# Sums of two squares: What is known about the distribution of r(n)?

The distribution of sums of two squares has been studied by Landau. What is known about the distribution of the function $r(n)$, the number of representations of $n$ as the sum of two squares? Some specific questions of interest to us are these. Suppose $a \leq n\leq b$. What is the average value of $r(n)$? What is the standard deviation?

Edit: Thanks for the answer and comments. I am particularly interested in the range $a\leq n\leq b$ where $b-a = \Theta(\sqrt{a})$. Let $a,b$ be like that, and let $C(n)$ be the circle of radius $n$ around a fixed center.

Conjecture. The number of integers $n\in[a,b]$ with $r(n)>0$ is $\Omega(\sqrt{a})$. Furthermore, if $S$ is the segment of $C(b)$ cut off by a chord of length $\Omega(\sqrt{a})$ that touches $C(a)$ and if $r_S(n)$ is the number of lattice points in $C(n)\cap S$ then the number of integers $n\in[a,b]$ with $r_S(n)>0$ is $\Omega(\sqrt{a})$.

Added: Finally, with the help of Greg Martin, I got hold of relevant literature and educated myself. Thank you again for the useful answers and comments!

• The average value is $\pi$, as you can convince yourself by counting the integer points inside a large circle. For more information, see mathworld.wolfram.com/SumofSquaresFunction.html or (say) a book on analytic number theory ... Feb 8 '13 at 19:23
• [Greg Martin is right; my comment from yesterday (deleted, but appended here) is correct but answers a different question.] "It's known that $\sum_{n<x} r(n) = \pi x + O(x^\theta)$ for some $\theta$ slightly less than $1/3$. (Getting $1/3$ is standard; the conjecture is that it's true for any $\theta > 1/4$.) That's more than enough to get $\sum_{n=a}^{a+\Theta(\sqrt{a})} r(n) > 0$ for large $a$." Feb 10 '13 at 16:20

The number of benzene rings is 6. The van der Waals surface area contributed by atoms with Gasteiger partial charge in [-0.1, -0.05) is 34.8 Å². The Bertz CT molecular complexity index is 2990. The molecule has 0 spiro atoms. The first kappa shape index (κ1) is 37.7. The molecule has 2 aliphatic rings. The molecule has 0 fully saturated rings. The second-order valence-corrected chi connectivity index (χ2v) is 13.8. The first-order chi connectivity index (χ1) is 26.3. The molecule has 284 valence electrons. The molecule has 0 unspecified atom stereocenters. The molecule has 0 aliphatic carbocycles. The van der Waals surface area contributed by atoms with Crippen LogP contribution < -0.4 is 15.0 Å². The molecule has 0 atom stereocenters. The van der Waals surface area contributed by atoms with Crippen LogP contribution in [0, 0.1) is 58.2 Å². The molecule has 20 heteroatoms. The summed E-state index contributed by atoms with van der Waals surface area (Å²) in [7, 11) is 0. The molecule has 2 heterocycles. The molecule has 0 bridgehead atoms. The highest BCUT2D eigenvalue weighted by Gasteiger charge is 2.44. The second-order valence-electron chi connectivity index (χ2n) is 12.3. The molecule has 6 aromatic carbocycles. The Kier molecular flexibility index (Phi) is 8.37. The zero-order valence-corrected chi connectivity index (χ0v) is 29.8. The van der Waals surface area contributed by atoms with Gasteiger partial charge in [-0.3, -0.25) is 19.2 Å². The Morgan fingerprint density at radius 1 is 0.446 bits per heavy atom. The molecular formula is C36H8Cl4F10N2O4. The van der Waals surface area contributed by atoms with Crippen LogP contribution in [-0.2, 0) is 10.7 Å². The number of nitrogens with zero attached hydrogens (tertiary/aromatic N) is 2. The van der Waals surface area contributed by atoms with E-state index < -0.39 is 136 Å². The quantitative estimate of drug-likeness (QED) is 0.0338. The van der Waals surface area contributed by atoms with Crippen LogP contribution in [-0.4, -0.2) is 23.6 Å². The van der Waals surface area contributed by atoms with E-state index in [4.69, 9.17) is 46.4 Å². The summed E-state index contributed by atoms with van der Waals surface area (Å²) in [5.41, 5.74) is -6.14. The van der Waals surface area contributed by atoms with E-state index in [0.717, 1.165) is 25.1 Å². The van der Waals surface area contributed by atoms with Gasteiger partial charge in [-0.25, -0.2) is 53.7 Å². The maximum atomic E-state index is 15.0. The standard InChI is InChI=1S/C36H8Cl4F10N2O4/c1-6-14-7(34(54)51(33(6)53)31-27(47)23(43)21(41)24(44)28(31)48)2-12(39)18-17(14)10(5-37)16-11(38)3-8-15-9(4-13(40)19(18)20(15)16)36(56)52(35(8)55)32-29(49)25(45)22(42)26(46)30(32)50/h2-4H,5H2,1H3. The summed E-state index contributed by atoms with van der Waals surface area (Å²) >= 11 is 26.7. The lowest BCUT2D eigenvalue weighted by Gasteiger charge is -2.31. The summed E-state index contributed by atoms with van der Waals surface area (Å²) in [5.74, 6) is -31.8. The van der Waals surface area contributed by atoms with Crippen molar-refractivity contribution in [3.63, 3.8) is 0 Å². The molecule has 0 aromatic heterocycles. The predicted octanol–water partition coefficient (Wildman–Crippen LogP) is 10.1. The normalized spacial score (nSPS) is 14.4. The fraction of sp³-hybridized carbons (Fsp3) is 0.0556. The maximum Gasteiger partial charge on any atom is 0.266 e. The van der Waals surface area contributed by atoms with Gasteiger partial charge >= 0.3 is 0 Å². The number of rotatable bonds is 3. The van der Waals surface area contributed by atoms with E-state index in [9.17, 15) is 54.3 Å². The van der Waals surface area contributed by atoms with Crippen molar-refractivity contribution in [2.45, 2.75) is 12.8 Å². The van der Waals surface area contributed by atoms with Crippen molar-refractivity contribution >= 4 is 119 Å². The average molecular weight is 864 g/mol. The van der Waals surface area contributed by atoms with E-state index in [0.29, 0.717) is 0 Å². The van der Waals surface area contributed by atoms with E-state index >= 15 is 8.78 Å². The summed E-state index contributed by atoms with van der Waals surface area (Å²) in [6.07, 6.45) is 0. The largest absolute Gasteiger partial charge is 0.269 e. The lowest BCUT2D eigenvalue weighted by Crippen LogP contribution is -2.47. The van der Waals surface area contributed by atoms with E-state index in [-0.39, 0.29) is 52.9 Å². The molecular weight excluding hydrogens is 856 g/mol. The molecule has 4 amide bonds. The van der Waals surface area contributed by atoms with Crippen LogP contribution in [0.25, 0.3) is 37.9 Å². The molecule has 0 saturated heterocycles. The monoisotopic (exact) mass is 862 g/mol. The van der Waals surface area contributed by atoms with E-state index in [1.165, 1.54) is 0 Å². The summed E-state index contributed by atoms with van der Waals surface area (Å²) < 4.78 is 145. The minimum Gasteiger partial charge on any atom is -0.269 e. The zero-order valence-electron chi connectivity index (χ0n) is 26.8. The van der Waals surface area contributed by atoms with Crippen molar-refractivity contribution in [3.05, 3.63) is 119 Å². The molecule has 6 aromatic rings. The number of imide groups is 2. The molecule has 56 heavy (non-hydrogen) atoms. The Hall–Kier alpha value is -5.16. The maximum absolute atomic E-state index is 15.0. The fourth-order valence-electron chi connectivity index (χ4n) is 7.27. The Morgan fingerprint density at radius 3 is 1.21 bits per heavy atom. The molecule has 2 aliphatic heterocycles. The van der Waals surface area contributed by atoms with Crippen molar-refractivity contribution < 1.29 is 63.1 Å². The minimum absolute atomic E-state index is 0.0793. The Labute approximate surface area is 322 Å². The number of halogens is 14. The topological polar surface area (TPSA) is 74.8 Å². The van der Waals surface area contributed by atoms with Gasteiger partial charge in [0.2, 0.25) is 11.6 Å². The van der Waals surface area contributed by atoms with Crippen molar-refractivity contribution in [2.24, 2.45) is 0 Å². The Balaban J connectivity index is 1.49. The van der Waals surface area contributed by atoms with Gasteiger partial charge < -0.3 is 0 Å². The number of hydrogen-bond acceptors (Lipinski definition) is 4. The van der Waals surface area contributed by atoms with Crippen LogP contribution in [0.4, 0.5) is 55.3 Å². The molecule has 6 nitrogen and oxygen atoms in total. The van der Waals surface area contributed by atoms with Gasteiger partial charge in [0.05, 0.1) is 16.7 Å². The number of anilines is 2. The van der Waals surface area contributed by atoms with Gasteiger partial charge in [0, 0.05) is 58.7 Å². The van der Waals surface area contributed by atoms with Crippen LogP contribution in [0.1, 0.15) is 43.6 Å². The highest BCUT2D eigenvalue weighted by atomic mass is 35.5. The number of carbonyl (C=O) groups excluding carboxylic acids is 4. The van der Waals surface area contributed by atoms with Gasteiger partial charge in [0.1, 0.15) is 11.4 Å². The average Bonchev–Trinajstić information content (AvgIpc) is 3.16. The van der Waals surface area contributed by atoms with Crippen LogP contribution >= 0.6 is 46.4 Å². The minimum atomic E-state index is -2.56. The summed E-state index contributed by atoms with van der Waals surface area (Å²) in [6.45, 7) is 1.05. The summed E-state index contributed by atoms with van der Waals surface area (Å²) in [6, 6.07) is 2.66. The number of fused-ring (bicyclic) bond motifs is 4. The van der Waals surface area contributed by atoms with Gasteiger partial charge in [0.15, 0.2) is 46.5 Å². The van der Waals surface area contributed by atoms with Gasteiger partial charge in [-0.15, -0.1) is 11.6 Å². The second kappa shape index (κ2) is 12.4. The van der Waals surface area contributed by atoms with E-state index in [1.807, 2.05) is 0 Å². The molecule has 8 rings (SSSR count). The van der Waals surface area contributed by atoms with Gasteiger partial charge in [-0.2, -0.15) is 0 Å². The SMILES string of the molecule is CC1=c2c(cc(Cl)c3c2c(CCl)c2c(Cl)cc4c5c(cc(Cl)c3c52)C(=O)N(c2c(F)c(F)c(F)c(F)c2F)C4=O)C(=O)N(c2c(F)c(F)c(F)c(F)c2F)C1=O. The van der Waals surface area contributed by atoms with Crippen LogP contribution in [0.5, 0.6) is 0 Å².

• Your conjecture is false, see the Added part of my response. Feb 10 '13 at 16:49

At any rate, for a large $x$, the average value of $r(n)$ for $1\leq n\leq x$ is about $\pi$, while the standard deviation is about $2\sqrt{\log x}$. There are many ways to prove this, perhaps the most instructive is to look at the Dirichlet series $\sum r(n)n^{-s}$ and $\sum r(n)^2n^{-s}$ which have poles of order $1$ and $2$, respectively (as follows from their Euler product decomposition). The following recent paper discusses the analogous problem in short intervals: Garaev-Kühleitner-Luca-Nowak, Asymptotic formulas for certain arithmetic functions, Math. Slovaca 58 (2008), 301–308.
Added. One can turn Greg Martin's response into a rigorous disproof of the added conjecture as follows. Assume that the conjecture is true, then in any interval $(a+k\sqrt{a},a+(k+1)\sqrt{a})$ with $0\leq k\leq\sqrt{a}$ the number of $n$'s with $r(n)>0$ is $\Omega(\sqrt{a})$. This implies that in $(a,2a)$ the number of $n$'s with $r(n)>0$ is $\Omega(a)$, contradicting Landau's result $O(a/\sqrt{\log a})$ for the number of such $n$'s.
• I'll add that these results are for the range $1\le n\le x$, as GH said. If your range $a\le n\le b$ is quite short, then our knowledge is extremely bad. For example, we can't yet prove that every range of the form $a\le n\le a+a^{1/5}$ (for $a$ sufficiently large) contains a sum of two squares at all! Feb 9 '13 at 6:19
I don't believe your new conjecture is true. Taking $b=a+\sqrt a$ for concreteness: standard sieve results show that the number of integers in $[a,b]$ that can be represented as the sum of two squares is $O(\sqrt{a/\log a})$. (This is closely related to the fact that the counting function of the sums of two squares is asymptotic to a constant times $x/\sqrt{\log x}$.)